1/1250s @ f5.6; -0.67 stop compensation from matrix-metered exposure setting.

At the Computer

Power & Beauty. Northern Vancouver Island, BC, Canada. August 24, 2010.

RAW Conversion to 16-bit TIFF, including first-pass/capture sharpening and slight noise using Phase One's Capture One Pro 5. Two raw conversions: one at -1.0 stops to retrieve highlight detail in water spray of blow; remainder of image at +0.25 stops.

Further digital corrections on 16-bit TIFF file using Adobe's Photoshop CS5 and Light Craft's LightZone. Photoshop adjustments included compositing and masking of two source files, and selective sharpening for web output. Final tonemapping and contrast/tone tweaking performed with LightZone using the tonemapper/re-light tool.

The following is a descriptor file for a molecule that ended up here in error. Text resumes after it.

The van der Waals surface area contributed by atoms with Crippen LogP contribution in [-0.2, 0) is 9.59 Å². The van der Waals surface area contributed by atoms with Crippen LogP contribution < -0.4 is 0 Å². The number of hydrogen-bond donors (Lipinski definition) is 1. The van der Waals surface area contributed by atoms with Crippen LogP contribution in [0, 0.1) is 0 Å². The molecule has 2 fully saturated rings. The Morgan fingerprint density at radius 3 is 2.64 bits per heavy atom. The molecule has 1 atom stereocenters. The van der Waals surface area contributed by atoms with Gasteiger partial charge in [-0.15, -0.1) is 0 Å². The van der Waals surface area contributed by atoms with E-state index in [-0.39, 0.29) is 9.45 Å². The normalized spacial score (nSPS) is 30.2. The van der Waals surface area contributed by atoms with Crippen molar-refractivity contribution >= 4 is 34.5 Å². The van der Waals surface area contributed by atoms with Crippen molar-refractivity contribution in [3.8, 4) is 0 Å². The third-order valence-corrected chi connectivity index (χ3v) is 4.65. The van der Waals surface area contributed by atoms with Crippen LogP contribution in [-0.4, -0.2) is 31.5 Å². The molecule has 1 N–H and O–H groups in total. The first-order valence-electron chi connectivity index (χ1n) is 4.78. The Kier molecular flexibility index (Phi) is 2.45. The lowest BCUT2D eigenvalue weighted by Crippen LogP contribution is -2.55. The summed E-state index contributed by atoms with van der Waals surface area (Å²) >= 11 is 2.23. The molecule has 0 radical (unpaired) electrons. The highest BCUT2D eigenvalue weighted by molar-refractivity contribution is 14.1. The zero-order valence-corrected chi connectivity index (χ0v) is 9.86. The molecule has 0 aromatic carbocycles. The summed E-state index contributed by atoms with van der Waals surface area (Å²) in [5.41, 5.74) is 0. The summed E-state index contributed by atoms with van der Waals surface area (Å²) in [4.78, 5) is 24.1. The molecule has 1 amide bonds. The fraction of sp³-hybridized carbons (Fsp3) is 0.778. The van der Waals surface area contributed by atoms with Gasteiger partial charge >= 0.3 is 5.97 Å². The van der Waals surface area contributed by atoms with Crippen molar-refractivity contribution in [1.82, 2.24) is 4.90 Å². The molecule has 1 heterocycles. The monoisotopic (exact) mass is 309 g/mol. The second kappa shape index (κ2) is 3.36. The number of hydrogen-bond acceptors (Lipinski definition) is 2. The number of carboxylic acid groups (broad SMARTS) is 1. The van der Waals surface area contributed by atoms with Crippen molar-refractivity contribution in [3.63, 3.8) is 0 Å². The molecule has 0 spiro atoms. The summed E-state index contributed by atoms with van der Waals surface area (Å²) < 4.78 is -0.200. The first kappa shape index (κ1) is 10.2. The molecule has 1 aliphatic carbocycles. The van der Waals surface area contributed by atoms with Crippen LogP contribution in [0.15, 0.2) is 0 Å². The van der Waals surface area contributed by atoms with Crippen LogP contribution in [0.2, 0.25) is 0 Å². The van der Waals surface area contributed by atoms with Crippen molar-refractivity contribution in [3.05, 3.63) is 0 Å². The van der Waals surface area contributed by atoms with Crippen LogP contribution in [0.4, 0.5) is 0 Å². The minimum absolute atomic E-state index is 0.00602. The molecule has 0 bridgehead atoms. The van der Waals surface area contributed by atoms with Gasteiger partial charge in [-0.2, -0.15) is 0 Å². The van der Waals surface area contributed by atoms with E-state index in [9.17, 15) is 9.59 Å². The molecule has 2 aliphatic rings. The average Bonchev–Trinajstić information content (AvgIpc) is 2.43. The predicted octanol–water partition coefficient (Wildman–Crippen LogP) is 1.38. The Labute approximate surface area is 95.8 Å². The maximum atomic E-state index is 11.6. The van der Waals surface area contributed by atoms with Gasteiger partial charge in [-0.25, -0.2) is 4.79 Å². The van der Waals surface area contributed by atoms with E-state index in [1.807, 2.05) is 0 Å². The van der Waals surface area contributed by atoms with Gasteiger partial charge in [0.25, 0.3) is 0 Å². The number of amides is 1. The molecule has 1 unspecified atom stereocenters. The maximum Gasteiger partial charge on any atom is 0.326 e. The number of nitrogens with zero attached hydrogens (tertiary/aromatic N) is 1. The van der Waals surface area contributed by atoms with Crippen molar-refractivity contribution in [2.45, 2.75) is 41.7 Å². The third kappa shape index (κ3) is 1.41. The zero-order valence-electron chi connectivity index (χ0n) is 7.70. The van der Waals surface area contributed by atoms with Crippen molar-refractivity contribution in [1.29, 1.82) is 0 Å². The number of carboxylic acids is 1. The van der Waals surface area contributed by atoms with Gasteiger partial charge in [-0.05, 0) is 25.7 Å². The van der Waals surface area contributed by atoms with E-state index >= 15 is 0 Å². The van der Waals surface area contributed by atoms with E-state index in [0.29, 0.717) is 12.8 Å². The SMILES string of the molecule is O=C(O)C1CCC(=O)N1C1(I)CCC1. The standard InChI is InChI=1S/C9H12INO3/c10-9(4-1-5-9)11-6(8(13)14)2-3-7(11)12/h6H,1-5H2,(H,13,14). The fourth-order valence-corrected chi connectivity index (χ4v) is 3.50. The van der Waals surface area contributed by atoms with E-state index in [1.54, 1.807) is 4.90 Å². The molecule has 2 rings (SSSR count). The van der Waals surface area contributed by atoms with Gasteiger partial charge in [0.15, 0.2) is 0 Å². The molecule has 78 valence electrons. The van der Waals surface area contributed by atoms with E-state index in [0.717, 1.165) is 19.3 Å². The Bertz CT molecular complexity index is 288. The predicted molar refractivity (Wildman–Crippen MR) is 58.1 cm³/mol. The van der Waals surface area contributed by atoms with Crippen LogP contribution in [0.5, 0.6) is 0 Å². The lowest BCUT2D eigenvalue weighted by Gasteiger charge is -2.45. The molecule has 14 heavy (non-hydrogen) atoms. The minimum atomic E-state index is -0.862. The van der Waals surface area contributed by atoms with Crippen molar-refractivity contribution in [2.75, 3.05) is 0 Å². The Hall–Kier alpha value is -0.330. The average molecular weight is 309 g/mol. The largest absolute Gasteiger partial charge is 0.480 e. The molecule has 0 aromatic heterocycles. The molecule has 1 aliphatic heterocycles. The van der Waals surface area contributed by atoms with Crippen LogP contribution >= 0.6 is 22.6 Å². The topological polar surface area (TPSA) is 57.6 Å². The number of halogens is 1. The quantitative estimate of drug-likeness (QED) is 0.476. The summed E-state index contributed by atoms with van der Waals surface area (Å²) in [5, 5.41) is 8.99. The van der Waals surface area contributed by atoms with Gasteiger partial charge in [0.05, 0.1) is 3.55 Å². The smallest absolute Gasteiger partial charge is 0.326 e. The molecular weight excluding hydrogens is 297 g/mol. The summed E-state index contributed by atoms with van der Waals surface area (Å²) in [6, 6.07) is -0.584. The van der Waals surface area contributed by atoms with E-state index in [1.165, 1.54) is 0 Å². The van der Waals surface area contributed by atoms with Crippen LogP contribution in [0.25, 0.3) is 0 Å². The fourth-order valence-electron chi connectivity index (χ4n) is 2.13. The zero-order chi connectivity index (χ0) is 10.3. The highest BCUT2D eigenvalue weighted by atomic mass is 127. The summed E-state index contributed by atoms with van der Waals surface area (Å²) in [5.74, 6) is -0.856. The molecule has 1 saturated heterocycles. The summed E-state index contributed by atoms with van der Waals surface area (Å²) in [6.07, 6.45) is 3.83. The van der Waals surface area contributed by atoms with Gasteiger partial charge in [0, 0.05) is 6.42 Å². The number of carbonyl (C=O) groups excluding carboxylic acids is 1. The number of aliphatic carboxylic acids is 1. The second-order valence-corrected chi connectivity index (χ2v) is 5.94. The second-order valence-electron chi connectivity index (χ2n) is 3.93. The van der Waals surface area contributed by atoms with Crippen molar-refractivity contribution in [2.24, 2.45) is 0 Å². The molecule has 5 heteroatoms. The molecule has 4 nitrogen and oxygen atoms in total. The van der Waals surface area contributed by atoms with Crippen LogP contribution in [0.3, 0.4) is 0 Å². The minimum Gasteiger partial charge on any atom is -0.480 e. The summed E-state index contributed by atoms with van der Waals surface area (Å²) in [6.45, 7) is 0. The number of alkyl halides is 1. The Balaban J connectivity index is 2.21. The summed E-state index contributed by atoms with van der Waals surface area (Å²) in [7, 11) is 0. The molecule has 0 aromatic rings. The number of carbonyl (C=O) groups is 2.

Power & Beauty. Northern Vancouver Island, BC, Canada. August 24, 2010.

Ten percent of the revenue generated by this image will be donated to Raincoast.

Species Status in Canada*: Endangered - Northeast Pacific southern resident population; Threatened - Northeast Pacific transient population and the Northeast Pacific northern resident population; Special Concern - Northeast Pacific offshore population.

Killer Whales (Orcinus orca) have an extremely high profile in modern pop culture and have become the "poster child" of a number of conservation groups. In most areas where Killer Whales are found they show a remarkable ability to adapt to a variety of habitats - they are found in all oceans, in water ranging in temperature from below 0 Celsius to almost hot tropical waters, and will occasionally even spend significant amounts of time in brackish water or even rivers.